PHOENIX, Arizona – With their black and yellow recognisable colouring, school buses have proven to be a reliable way to transport millions of children to school every day.
Now engineers from the University of Arizona have found a way to turn the trusty school bus into a mobile, solar powered desalination unit.
Partnering with consultancy Apex Applied Technology, the mobile water treatment system was recently delivered to an off-grid school in the water-scarce Navajo community.
The desert portion of the Navajo Nation in northeastern Arizona receives only seven to 11 inches of rain per year. There is, however, plenty of groundwater — it's just high in salinity and contaminated with metals, including uranium, in some areas.
The system draws up water up from wells into a feed tank on the bus, before passing through three filters with progressively lower micron ratings — 10, 5 and 1. Next, the water is forced through a series of semi-permeable membranes.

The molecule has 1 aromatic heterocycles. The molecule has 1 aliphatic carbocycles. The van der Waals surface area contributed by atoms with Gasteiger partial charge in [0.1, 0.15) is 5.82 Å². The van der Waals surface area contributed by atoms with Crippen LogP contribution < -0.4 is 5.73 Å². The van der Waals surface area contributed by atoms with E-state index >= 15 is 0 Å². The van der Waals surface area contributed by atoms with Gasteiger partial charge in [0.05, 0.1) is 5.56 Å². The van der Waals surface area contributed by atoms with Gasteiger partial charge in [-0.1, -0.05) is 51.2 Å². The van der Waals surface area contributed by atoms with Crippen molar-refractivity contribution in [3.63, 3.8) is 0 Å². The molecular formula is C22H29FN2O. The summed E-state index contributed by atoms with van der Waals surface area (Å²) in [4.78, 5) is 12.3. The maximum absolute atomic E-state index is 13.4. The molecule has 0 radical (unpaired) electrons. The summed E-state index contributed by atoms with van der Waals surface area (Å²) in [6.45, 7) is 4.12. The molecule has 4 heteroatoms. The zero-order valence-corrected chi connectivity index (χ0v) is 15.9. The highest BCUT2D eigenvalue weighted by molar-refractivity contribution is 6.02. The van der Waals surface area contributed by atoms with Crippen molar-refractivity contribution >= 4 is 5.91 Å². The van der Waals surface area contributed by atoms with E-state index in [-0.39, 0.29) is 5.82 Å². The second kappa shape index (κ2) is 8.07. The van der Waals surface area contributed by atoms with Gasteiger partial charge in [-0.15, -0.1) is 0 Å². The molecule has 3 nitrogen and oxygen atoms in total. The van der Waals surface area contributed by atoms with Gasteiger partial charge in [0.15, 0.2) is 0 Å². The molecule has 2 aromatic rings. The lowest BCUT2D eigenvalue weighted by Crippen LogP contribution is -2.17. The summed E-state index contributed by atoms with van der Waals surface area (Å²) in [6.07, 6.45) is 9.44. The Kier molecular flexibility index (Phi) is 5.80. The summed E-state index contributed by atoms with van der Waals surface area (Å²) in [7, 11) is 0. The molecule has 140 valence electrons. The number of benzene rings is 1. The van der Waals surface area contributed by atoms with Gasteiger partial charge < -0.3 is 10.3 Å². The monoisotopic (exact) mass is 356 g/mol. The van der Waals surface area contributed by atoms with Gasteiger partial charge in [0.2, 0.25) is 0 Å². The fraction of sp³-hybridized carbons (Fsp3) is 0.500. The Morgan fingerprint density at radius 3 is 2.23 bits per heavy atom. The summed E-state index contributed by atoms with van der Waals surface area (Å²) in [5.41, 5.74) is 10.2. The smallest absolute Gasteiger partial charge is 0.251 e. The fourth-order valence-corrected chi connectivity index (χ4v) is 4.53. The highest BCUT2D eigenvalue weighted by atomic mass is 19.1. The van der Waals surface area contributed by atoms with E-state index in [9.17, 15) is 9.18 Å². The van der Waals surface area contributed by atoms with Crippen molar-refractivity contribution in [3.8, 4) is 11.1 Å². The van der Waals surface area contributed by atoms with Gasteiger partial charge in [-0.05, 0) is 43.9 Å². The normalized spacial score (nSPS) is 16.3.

About 20 percent of the water pulled in from the well will be filtered into drinkable water, and the rest will be returned to the source.
This is the third water purification system to come out of the partnership between the University — including staff, students and alumni from the Department of Chemical and Environmental Engineering — and Apex Applied Technology, or AATech, which advocates for federal funding for underserved populations.
It is the first, however, to be built into a bus.
"It's a way to extend infrastructure to these communities," said Bob Arnold, a UA professor of chemical and environmental engineering and an expert in water purification and wastewater treatment systems.
Vicky Karanikola, a UA professor in chemical and environmental engineering, added: "It can provide water for the Navajo Nation for many, many decades if we treat it."
The bus idea initially came to STAR School co-founder Mark Sorenson a few years ago as the Standing Rock Sioux began pushing back against Dakota Access Pipeline developers to protect the tribe's drinking water and ancestral lands.